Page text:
Both are superior to Wi-Fi 5 in terms of performance.
Wi-Fi 6 and Wi-Fi 6e provide substantial enhancements over Wi-Fi 5 in terms of speed, performance, and efficiency. Wi-Fi 5 only worked on the 5 GHz bands, therefore 2.4 GHz-only gadgets had to resort to Wi-Fi 4 in order to connect. Although 5 GHz has more data transfer capacity than 2.4 GHz, it only covers a limited area, therefore devices that are further apart must use the lower frequency. Your client devices can pick the best frequency range for them thanks to Wi-Fi 6 and 6e’s support for both 2.4 and 5 GHz. Further advantages of Wi-Fi 6 and 6e over Wi-Fi 5 include the ones listed below.
- Both can achieve throughputs of 9.6 GB, although Wi-Fi 5 can only reach 3.5 GB.
- Both are Target Wake Time (TWT) capable, meaning they can anticipate when they need to wake up to send and receive data and act accordingly. As a result, wireless devices’ battery lives are lengthened and their power consumption is reduced.
- Newer alternatives to Wi-Fi 5 permits up to 30 users to share a single channel, which is an enormous improvement over Wi-Fi 5’s single-user limit.
- Unlike Wi-Fi 5, which only allows four MU-MIMO beams at once, both of these standards support up to eight at once.
In the end, whether you upgrade to 802.11ac or another standard, you’ll see more devices connecting to your access points at higher speeds and with more bandwidth. Then why bother with Wi-Fi 6e?
The game-changing feature that is exclusive to Wi-Fi 6e
Wi-Fi 6e improves upon Wi-Fi 5c by adding compatibility for the 5 GHz bands in addition to the 2.4 GHz band. Only this wireless protocol can operate in the recently opened 6 GHz spectrum. Hence, Wi-Fi 6e equipment can function only inside its designated service area, avoiding interference from the other two crowded frequencies. This ensures that they can function independently of older, potentially disruptive devices that use incompatible legacy protocols. Since Wi-Fi is only used by wireless devices, it is immune to interference from things like microwaves. Wi-fi 6e can be compared to a toll or commuter lane on an interstate, which allows drivers to avoid heavy traffic during peak times. In this scenario, a Wi-Fi 6e wireless client is all that is required.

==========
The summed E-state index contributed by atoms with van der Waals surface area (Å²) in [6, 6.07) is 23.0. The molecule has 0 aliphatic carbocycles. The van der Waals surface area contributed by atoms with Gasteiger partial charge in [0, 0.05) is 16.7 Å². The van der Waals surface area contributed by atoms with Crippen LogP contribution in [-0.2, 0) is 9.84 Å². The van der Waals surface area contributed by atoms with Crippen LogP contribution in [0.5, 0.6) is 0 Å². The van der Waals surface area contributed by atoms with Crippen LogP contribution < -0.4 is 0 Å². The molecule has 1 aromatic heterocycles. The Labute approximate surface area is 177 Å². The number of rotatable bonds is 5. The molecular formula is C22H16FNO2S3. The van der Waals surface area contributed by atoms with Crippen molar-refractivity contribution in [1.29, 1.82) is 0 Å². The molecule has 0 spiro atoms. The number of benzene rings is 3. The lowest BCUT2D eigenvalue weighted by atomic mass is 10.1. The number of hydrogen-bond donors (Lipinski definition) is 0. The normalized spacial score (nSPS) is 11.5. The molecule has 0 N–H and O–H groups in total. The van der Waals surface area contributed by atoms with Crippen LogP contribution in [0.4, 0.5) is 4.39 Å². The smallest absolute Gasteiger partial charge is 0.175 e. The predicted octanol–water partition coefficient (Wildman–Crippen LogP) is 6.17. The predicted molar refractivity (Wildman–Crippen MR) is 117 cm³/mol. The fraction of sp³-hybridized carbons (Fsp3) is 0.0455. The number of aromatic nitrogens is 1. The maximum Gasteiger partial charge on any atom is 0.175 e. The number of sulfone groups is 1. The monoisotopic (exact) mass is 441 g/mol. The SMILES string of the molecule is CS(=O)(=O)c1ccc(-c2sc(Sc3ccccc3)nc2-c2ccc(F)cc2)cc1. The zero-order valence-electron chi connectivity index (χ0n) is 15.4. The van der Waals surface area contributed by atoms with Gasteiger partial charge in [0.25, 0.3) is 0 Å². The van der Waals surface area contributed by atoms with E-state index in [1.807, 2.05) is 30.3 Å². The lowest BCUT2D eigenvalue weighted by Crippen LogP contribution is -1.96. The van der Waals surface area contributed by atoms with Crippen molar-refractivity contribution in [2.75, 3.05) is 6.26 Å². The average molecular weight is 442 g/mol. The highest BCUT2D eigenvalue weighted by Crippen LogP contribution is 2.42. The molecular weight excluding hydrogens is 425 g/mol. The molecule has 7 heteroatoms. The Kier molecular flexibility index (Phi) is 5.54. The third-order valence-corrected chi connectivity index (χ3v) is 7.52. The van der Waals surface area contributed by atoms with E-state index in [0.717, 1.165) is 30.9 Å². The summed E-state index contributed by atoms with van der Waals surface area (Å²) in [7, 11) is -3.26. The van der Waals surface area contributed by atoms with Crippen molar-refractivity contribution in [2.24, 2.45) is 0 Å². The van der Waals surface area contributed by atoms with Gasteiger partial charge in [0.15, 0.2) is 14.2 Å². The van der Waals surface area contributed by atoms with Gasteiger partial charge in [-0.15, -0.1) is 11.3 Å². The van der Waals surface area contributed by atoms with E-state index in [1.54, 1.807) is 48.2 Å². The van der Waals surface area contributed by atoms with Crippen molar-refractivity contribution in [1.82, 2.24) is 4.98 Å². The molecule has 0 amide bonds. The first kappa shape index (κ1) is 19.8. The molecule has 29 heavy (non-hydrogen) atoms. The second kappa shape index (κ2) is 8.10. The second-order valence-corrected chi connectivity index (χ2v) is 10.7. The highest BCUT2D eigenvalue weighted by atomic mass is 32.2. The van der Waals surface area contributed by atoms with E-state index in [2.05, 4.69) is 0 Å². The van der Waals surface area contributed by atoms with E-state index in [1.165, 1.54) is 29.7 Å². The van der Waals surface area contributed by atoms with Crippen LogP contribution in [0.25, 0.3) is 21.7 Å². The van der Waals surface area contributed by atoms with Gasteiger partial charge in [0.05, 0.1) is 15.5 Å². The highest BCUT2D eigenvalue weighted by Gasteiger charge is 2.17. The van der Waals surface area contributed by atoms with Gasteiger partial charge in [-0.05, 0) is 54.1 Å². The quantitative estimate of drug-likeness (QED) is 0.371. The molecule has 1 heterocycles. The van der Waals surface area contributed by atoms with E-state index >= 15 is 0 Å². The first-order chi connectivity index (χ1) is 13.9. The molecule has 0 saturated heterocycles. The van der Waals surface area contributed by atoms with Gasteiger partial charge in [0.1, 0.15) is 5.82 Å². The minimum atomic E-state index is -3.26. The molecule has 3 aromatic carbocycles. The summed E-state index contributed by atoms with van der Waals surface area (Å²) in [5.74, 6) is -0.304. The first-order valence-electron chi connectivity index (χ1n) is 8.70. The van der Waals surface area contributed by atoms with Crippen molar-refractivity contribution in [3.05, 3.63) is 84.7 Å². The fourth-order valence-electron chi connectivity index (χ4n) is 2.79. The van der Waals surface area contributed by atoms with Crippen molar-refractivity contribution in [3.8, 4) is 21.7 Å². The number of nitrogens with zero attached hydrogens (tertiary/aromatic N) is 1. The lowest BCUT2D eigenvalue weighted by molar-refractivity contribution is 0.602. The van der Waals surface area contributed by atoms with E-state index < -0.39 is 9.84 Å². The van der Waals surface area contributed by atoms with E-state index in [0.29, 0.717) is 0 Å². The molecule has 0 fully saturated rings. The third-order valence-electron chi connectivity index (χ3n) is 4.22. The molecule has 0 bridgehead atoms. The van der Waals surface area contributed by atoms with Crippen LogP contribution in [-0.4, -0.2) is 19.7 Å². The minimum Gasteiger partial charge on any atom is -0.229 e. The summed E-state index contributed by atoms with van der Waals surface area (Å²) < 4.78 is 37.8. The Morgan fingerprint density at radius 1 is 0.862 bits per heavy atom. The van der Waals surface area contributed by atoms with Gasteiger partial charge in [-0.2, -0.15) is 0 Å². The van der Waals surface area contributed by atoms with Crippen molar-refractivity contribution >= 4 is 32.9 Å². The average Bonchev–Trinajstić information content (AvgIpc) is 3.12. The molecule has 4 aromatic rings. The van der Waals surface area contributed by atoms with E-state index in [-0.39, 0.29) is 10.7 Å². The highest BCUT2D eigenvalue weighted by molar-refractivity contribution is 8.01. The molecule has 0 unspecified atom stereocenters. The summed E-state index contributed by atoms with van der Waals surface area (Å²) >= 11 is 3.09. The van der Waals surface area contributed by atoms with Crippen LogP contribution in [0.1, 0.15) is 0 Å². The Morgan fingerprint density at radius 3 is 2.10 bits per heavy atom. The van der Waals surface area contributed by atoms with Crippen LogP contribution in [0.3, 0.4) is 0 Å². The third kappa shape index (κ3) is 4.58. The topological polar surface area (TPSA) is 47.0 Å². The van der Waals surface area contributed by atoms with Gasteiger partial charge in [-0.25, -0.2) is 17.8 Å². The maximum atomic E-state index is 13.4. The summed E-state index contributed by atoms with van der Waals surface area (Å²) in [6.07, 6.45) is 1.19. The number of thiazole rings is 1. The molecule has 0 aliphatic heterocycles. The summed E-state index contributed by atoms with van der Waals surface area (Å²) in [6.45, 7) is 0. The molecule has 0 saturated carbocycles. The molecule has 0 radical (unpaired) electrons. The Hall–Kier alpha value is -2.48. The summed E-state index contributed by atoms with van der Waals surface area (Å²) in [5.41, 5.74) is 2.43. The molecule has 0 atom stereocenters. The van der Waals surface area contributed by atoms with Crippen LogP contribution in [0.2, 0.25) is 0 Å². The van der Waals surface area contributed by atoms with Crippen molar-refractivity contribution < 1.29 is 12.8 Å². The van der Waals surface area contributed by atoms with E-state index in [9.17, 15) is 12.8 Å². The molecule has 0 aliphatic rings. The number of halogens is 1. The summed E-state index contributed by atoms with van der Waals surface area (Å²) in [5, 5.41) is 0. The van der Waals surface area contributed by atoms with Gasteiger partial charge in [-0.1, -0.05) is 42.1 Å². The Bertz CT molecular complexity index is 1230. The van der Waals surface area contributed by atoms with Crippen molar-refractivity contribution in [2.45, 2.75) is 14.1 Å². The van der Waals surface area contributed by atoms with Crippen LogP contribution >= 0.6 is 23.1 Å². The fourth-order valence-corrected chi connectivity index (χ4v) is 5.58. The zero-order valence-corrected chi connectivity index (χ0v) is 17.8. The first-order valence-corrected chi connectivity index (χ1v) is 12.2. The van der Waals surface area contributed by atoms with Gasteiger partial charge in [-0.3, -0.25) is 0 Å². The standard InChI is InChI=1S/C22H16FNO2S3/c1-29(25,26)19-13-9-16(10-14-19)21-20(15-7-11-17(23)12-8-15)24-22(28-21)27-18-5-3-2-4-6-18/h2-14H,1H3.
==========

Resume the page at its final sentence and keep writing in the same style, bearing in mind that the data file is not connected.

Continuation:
For modern wireless applications, a new 6GHz spectrum was developed. There are 59 extra 20 MHz channels and 29 extra 40 MHz channels available. Virtual reality applications and high-definition video conferencing sessions benefit greatly from the 4K and 8K streaming made possible by the system’s support for multi-gigabit, low-latency connections. Wi-Fi 6e access points include three radios to support all three frequencies, thus even though 6 GHz can’t travel as far as 2.4 GHz, devices further away can still connect via 2.4 GHz if necessary. WPA3 and OWE are supported by Wi-Fi 6, and they are required for all certified devices operating in the 6 GHz frequency range, so at least some level of security is provided.
This one qualifier
Wi-Fi 6e has a short-term disadvantage, but it’s minor. There are a number of Wi-Fi 6e access points on the market now, but because the standard was just recently introduced, not many devices are compatible with it. Nevertheless, this will soon change, and as Wi-Fi 6e infrastructure devices are compatible with Wi-Fi 6, Wi-Fi 5, and even older devices, you can continue to maintain your present wireless fleet while also getting ready for the future.
Improving your wireless network’s safety and performance by upgrading to the Wi-Fi 6 standard is a good first step, but going all the way to Wi-Fi 6e, which adds 1,200 MHz of available spectrum, will give you the most bang for your buck. Wi-Fi 6e is the best option for anyone wishing to upgrade from Wi-Fi 5 due to its superior performance, increased security, and use of the exclusive 6 GHz frequency range.